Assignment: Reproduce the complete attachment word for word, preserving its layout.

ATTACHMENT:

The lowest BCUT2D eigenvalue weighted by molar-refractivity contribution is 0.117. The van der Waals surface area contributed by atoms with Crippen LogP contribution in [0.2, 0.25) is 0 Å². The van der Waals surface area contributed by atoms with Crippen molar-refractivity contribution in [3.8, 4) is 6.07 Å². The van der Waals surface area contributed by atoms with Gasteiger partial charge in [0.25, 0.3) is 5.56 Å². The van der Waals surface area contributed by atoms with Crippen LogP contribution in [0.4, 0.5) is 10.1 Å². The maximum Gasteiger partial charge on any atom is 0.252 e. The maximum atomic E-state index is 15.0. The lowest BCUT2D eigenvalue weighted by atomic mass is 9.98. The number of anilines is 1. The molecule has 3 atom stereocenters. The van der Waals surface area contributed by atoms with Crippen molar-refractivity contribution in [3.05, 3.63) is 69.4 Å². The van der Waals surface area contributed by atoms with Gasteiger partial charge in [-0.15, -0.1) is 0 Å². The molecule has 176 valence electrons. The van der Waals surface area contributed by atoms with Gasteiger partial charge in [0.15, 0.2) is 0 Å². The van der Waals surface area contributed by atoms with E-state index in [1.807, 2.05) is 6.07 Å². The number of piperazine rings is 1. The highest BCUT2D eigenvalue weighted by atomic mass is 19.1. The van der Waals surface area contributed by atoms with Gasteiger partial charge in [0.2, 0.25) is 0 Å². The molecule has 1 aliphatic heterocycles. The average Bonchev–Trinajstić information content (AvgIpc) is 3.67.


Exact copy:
The lowest BCUT2D eigenvalue weighted by molar-refractivity contribution is 0.117. The van der Waals surface area contributed by atoms with Crippen LogP contribution in [0.2, 0.25) is 0 Å². The van der Waals surface area contributed by atoms with Crippen molar-refractivity contribution in [3.8, 4) is 6.07 Å². The van der Waals surface area contributed by atoms with Gasteiger partial charge in [0.25, 0.3) is 5.56 Å². The van der Waals surface area contributed by atoms with Crippen LogP contribution in [0.4, 0.5) is 10.1 Å². The maximum Gasteiger partial charge on any atom is 0.252 e. The maximum atomic E-state index is 15.0. The lowest BCUT2D eigenvalue weighted by atomic mass is 9.98. The number of anilines is 1. The molecule has 3 atom stereocenters. The van der Waals surface area contributed by atoms with Crippen molar-refractivity contribution in [3.05, 3.63) is 69.4 Å². The van der Waals surface area contributed by atoms with Gasteiger partial charge in [-0.15, -0.1) is 0 Å². The molecule has 176 valence electrons. The van der Waals surface area contributed by atoms with Gasteiger partial charge in [0.15, 0.2) is 0 Å². The van der Waals surface area contributed by atoms with E-state index in [1.807, 2.05) is 6.07 Å². The number of piperazine rings is 1. The highest BCUT2D eigenvalue weighted by atomic mass is 19.1. The van der Waals surface area contributed by atoms with Gasteiger partial charge in [0.2, 0.25) is 0 Å². The molecule has 1 aliphatic heterocycles. The average Bonchev–Trinajstić information content (AvgIpc) is 3.67.